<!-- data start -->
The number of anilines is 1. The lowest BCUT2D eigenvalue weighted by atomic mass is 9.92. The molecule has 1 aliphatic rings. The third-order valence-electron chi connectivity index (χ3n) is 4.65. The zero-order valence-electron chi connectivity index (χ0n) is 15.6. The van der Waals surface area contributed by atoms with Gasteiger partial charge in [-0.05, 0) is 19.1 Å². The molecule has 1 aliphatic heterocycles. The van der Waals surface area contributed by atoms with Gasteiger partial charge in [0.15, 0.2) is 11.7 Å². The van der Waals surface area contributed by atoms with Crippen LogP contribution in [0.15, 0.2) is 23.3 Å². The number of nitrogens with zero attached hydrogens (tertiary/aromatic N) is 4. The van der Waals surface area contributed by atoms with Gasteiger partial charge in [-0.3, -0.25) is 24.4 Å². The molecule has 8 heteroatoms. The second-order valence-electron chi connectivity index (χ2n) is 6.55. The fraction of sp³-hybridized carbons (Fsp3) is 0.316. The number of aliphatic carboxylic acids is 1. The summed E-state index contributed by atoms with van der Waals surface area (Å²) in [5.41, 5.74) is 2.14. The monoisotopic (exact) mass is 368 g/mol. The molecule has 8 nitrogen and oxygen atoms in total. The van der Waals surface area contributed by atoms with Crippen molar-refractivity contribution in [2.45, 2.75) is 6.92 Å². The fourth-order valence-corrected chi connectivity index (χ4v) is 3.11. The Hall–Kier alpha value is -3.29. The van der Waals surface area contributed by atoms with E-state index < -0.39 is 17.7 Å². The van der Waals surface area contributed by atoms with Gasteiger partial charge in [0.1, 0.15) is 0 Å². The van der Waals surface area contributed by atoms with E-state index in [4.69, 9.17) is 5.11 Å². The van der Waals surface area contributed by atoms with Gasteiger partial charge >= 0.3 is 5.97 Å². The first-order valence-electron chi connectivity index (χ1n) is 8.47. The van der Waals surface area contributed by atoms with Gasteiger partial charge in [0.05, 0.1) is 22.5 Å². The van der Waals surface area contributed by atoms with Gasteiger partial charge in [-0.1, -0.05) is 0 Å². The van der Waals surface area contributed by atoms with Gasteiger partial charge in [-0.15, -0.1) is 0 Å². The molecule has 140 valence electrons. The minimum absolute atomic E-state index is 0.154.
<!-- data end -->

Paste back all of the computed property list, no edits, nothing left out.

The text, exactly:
The number of anilines is 1. The lowest BCUT2D eigenvalue weighted by atomic mass is 9.92. The molecule has 1 aliphatic rings. The third-order valence-electron chi connectivity index (χ3n) is 4.65. The zero-order valence-electron chi connectivity index (χ0n) is 15.6. The van der Waals surface area contributed by atoms with Gasteiger partial charge in [-0.05, 0) is 19.1 Å². The molecule has 1 aliphatic heterocycles. The van der Waals surface area contributed by atoms with Gasteiger partial charge in [0.15, 0.2) is 11.7 Å². The van der Waals surface area contributed by atoms with Crippen LogP contribution in [0.15, 0.2) is 23.3 Å². The number of nitrogens with zero attached hydrogens (tertiary/aromatic N) is 4. The van der Waals surface area contributed by atoms with Gasteiger partial charge in [-0.3, -0.25) is 24.4 Å². The molecule has 8 heteroatoms. The second-order valence-electron chi connectivity index (χ2n) is 6.55. The fraction of sp³-hybridized carbons (Fsp3) is 0.316. The number of aliphatic carboxylic acids is 1. The summed E-state index contributed by atoms with van der Waals surface area (Å²) in [5.41, 5.74) is 2.14. The monoisotopic (exact) mass is 368 g/mol. The molecule has 8 nitrogen and oxygen atoms in total. The van der Waals surface area contributed by atoms with Crippen molar-refractivity contribution in [2.45, 2.75) is 6.92 Å². The fourth-order valence-corrected chi connectivity index (χ4v) is 3.11. The Hall–Kier alpha value is -3.29. The van der Waals surface area contributed by atoms with E-state index < -0.39 is 17.7 Å². The van der Waals surface area contributed by atoms with Gasteiger partial charge in [0.1, 0.15) is 0 Å². The van der Waals surface area contributed by atoms with E-state index in [4.69, 9.17) is 5.11 Å². The van der Waals surface area contributed by atoms with Gasteiger partial charge >= 0.3 is 5.97 Å². The first-order valence-electron chi connectivity index (χ1n) is 8.47. The van der Waals surface area contributed by atoms with Gasteiger partial charge in [0.05, 0.1) is 22.5 Å². The van der Waals surface area contributed by atoms with Gasteiger partial charge in [-0.1, -0.05) is 0 Å². The van der Waals surface area contributed by atoms with Gasteiger partial charge in [-0.15, -0.1) is 0 Å². The molecule has 140 valence electrons. The minimum absolute atomic E-state index is 0.154.